While we were at Malta we were having a bit of trouble with the landings up in Italy and the transport aircraft were flying from Tunisia, cutting across the northern tip of Sicily and supplying the Allied fronts in the landing areas. But German aircraft were mixing in the transport lanes so half our squadron was sent up from Malta to Palermo in Sicily where we did about six patrols. Two aircraft patrols. We would do one before dawn for an hour and then another two aircraft would take over for an hour and then a third pair take over for an hour. And then we'd do those same three patrols in the evening, finishing off at dusk.
(Photo: Dave Stewart and I - 185 Squadron Malta 1943)
Early in July 1944 we moved up into Italy, we got our mobile transport and we were in business. Just about every day sometimes twice a day we were doing dive bombing, straffing, bridges, big gun emplacements, tiger tanks and then on the evening of the 24th August there was a phone call for me and I was asked by operations to pick my five best pilots and report over to the other side of Italy, to Sienna. We had to be there by eight in the morning. That meant we were up before dawn had an early breakfast and I was told I would receive my orders when we got to Sienna. When we landed at Sienna the Liaison Officer came out in a jeep and he said, "Of course you know what your job is". I said, "No I don’t". He said, "well the transport aircraft over there is the Prime Minister's, Mr Churchills and you will be escorting him from here to Loretto. Do you know Loretto". I said "Yes I know the Loretto airfield I've been there. So I turned to my guys. I didn’t realise at the time just what an honour I had been given but I said to my guys, okay you fellas you all know what the job is now and if anything happens to the old boy we will all end up in the Tower of London. Shot at dawn. Anyhow we escorted the aircraft okay.He thanked me very much for the escort and we headed back to Farno.
Well from there on it was all go. Day after day we dive bombed bridges, tiger tanks field guns. We did armed reconnaissance. We did what they called allotted cab rank missions. The idea was we flew over the front lines usually at ten thousand feet and contacted an observer on the ground who had a code name. Sometimes Rover Paddy sometimes Rover David and whoever it was , we would call him and report Bullet Red section have you got anything for us. He would say, Yes there are some Nebelwurfers they are multi barrelled mortars, situated over in that grove of trees over by the bend in the river or by the curve in the road. Can you see it? "Yes Rover Paddy" and then we would go and drop our bombs and shoot it up and come back and it was all good fun. Plenty of action. So it went on day after day September, October.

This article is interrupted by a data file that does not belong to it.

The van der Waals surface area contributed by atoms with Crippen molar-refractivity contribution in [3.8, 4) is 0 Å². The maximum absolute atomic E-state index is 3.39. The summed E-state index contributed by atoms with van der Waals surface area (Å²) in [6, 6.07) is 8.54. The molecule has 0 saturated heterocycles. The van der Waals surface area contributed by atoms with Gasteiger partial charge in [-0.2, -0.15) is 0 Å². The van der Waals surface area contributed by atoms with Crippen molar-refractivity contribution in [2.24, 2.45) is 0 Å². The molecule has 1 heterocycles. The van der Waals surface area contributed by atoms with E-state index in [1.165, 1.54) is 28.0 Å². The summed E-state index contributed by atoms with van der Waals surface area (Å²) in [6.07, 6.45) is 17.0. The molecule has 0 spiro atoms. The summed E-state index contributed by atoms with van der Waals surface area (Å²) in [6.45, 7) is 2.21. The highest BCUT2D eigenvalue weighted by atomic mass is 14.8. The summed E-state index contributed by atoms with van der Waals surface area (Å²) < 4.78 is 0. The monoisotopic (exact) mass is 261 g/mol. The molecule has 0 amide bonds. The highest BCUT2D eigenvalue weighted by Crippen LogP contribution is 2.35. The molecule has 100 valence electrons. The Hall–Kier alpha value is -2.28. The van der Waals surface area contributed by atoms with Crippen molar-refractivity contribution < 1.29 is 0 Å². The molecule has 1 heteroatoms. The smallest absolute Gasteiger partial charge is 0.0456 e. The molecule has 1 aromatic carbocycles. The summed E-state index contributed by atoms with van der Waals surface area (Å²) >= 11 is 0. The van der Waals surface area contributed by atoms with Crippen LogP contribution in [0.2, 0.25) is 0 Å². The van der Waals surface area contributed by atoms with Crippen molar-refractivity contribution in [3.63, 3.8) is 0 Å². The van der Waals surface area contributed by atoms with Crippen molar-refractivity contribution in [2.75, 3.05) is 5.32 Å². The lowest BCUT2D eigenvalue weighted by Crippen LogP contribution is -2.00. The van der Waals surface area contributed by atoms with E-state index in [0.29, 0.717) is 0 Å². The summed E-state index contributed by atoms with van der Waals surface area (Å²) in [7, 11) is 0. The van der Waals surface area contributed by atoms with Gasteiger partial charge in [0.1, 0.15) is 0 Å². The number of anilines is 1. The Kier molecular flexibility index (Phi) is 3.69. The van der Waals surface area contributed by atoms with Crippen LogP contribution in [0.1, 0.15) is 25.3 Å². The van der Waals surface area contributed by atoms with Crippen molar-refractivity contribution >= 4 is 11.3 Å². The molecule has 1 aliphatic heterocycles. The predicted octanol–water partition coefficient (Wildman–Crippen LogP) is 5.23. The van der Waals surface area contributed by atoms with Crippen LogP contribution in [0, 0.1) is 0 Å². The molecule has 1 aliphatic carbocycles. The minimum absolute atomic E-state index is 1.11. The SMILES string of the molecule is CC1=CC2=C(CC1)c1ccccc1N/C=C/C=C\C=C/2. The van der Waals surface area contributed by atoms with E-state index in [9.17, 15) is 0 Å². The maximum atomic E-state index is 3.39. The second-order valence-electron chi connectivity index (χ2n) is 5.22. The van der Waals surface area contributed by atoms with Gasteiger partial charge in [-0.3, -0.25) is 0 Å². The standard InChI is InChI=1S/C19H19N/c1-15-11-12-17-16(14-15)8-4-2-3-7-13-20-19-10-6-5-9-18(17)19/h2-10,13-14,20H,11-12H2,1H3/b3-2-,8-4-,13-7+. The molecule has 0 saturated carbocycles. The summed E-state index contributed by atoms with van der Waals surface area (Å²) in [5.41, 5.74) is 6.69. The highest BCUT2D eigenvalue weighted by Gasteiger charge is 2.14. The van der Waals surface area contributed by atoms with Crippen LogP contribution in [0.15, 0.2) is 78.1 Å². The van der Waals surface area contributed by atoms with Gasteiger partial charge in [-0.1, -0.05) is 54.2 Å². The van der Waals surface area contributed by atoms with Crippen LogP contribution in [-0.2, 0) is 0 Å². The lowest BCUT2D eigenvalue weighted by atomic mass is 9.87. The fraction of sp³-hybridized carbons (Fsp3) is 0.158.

Then it came December. The same thing scrambles, dive bombing and straffing. Dive bombing bridges, brief to escort C47s. That was dropping supplies to the Italian partisans inland a bit. Oh cold as the very devil and we struck a bit of flak and it must have been a fairly light calibre anti aircraft thing, struck my constant speed unit. The aircraft started to surge when I was doing about three thousand revs and then I was doing eighteen hundred so I called my Flight up and said well I've been hit, I'm heading to get a bit of height under me but you fellows finish the job. I got plenty of height and had no problem at all, headed back to Florence and that was that.
December 31st. Bombing Guns near Bologna. This turned out to be my last operation or trip. I had officially listed a hundred and fifty four. But unofficially, probably double that and the Powers that be were not as silly as they made out to be because I was called into the Colonel's Office which was a caravan, a South African, Colonel Du Toit. A big fellow. He and I were great friends. But he called Dave Stewart and I into his office and we had to pick up our Log Books. So he went through my log book and he said. "You have nearly two and a half to three years of operation Ozzie, a hundred and fifty four? Have you been cooking the books Ozzie"? "Oh no Sir". But he wasn’t silly. Well he said, "Sorry but that’s it, I have been given orders from Air Headquarters in London that you fellows have over stayed your time. You have finished".
So I came home in the S S Mooltan which was a darn slow old boat, we could have swam just as fast. Anyhow Dave Stewart and Mick Buchannan were on the S S Mooltan too which was rather odd that the three of us had left New Zealand together in 1941, trained together and did a good half of our operational flying together and then all coming home together.
Anyhow we eventually got back to New Zealand the day before Xmas 1945. I went up by train to Papakura and my mother and father and one of the greatest friends I suppose I ever had, Cliff Wellm were waiting at the station. It was six o'clock in the morning. A lot of talk. Mum was still upset at me going in the first place because she wouldn’t sign my papers and Dad had to. Mum never ever wanted to know about anything I had done in those four and a half years so I didn’t tell her.